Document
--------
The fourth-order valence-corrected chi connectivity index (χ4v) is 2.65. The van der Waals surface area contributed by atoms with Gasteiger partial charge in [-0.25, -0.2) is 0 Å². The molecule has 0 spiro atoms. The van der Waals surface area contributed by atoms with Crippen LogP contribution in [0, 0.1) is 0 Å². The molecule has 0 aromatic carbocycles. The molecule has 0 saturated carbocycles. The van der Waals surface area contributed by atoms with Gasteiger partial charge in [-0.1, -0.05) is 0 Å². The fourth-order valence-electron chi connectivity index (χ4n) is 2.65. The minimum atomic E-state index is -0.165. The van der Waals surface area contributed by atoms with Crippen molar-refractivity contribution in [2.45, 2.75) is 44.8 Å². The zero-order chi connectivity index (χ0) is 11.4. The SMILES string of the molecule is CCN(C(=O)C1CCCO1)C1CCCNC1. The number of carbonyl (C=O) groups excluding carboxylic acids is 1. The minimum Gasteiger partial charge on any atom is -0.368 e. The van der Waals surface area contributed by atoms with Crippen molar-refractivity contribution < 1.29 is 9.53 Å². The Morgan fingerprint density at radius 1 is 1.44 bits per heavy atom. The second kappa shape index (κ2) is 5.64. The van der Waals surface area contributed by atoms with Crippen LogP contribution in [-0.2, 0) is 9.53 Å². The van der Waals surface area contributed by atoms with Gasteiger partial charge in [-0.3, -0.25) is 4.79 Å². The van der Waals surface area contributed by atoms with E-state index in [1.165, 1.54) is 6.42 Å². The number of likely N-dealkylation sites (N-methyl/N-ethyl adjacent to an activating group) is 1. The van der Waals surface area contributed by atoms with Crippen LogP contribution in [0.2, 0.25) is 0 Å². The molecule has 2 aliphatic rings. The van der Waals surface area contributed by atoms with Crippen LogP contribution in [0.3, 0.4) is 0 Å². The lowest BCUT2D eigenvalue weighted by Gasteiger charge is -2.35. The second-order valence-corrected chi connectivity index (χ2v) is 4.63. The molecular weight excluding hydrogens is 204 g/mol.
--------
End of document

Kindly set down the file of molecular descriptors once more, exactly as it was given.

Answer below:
The fourth-order valence-corrected chi connectivity index (χ4v) is 2.65. The van der Waals surface area contributed by atoms with Gasteiger partial charge in [-0.25, -0.2) is 0 Å². The molecule has 0 spiro atoms. The van der Waals surface area contributed by atoms with Crippen LogP contribution in [0, 0.1) is 0 Å². The molecule has 0 aromatic carbocycles. The molecule has 0 saturated carbocycles. The van der Waals surface area contributed by atoms with Gasteiger partial charge in [-0.1, -0.05) is 0 Å². The fourth-order valence-electron chi connectivity index (χ4n) is 2.65. The minimum atomic E-state index is -0.165. The van der Waals surface area contributed by atoms with Crippen molar-refractivity contribution in [2.45, 2.75) is 44.8 Å². The zero-order chi connectivity index (χ0) is 11.4. The SMILES string of the molecule is CCN(C(=O)C1CCCO1)C1CCCNC1. The number of carbonyl (C=O) groups excluding carboxylic acids is 1. The minimum Gasteiger partial charge on any atom is -0.368 e. The van der Waals surface area contributed by atoms with Crippen molar-refractivity contribution < 1.29 is 9.53 Å². The Morgan fingerprint density at radius 1 is 1.44 bits per heavy atom. The second kappa shape index (κ2) is 5.64. The van der Waals surface area contributed by atoms with Crippen LogP contribution in [-0.2, 0) is 9.53 Å². The van der Waals surface area contributed by atoms with Gasteiger partial charge in [-0.3, -0.25) is 4.79 Å². The van der Waals surface area contributed by atoms with E-state index in [1.165, 1.54) is 6.42 Å². The number of likely N-dealkylation sites (N-methyl/N-ethyl adjacent to an activating group) is 1. The van der Waals surface area contributed by atoms with Crippen LogP contribution in [0.2, 0.25) is 0 Å². The molecule has 2 aliphatic rings. The van der Waals surface area contributed by atoms with Crippen LogP contribution in [0.3, 0.4) is 0 Å². The lowest BCUT2D eigenvalue weighted by Gasteiger charge is -2.35. The second-order valence-corrected chi connectivity index (χ2v) is 4.63. The molecular weight excluding hydrogens is 204 g/mol.